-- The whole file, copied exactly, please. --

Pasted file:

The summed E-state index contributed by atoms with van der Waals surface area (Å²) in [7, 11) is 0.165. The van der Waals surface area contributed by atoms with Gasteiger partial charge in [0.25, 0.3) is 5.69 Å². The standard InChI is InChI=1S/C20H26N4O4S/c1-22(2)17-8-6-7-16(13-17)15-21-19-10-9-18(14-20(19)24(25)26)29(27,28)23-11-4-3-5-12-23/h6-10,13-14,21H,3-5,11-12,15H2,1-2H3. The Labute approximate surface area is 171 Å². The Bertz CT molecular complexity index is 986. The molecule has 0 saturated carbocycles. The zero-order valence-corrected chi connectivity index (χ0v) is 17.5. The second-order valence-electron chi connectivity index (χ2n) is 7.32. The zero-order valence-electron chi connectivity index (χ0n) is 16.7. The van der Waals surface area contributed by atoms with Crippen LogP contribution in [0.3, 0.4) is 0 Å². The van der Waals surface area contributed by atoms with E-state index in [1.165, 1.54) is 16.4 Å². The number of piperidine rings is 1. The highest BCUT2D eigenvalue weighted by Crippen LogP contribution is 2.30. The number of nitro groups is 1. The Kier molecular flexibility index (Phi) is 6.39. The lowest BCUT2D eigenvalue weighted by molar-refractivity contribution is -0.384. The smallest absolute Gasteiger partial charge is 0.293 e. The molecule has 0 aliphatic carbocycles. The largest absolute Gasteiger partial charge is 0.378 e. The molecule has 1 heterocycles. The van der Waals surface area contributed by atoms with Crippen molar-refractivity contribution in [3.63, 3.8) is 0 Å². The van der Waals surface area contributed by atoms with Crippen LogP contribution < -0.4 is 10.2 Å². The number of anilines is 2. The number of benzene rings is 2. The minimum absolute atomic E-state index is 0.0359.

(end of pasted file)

The summed E-state index contributed by atoms with van der Waals surface area (Å²) in [7, 11) is 0.165. The van der Waals surface area contributed by atoms with Gasteiger partial charge in [0.25, 0.3) is 5.69 Å². The standard InChI is InChI=1S/C20H26N4O4S/c1-22(2)17-8-6-7-16(13-17)15-21-19-10-9-18(14-20(19)24(25)26)29(27,28)23-11-4-3-5-12-23/h6-10,13-14,21H,3-5,11-12,15H2,1-2H3. The Labute approximate surface area is 171 Å². The Bertz CT molecular complexity index is 986. The molecule has 0 saturated carbocycles. The zero-order valence-corrected chi connectivity index (χ0v) is 17.5. The second-order valence-electron chi connectivity index (χ2n) is 7.32. The zero-order valence-electron chi connectivity index (χ0n) is 16.7. The van der Waals surface area contributed by atoms with Crippen LogP contribution in [0.3, 0.4) is 0 Å². The van der Waals surface area contributed by atoms with E-state index in [1.165, 1.54) is 16.4 Å². The number of piperidine rings is 1. The highest BCUT2D eigenvalue weighted by Crippen LogP contribution is 2.30. The number of nitro groups is 1. The Kier molecular flexibility index (Phi) is 6.39. The lowest BCUT2D eigenvalue weighted by molar-refractivity contribution is -0.384. The smallest absolute Gasteiger partial charge is 0.293 e. The molecule has 0 aliphatic carbocycles. The largest absolute Gasteiger partial charge is 0.378 e. The molecule has 1 heterocycles. The van der Waals surface area contributed by atoms with Crippen molar-refractivity contribution in [3.63, 3.8) is 0 Å². The van der Waals surface area contributed by atoms with Crippen LogP contribution < -0.4 is 10.2 Å². The number of anilines is 2. The number of benzene rings is 2. The minimum absolute atomic E-state index is 0.0359.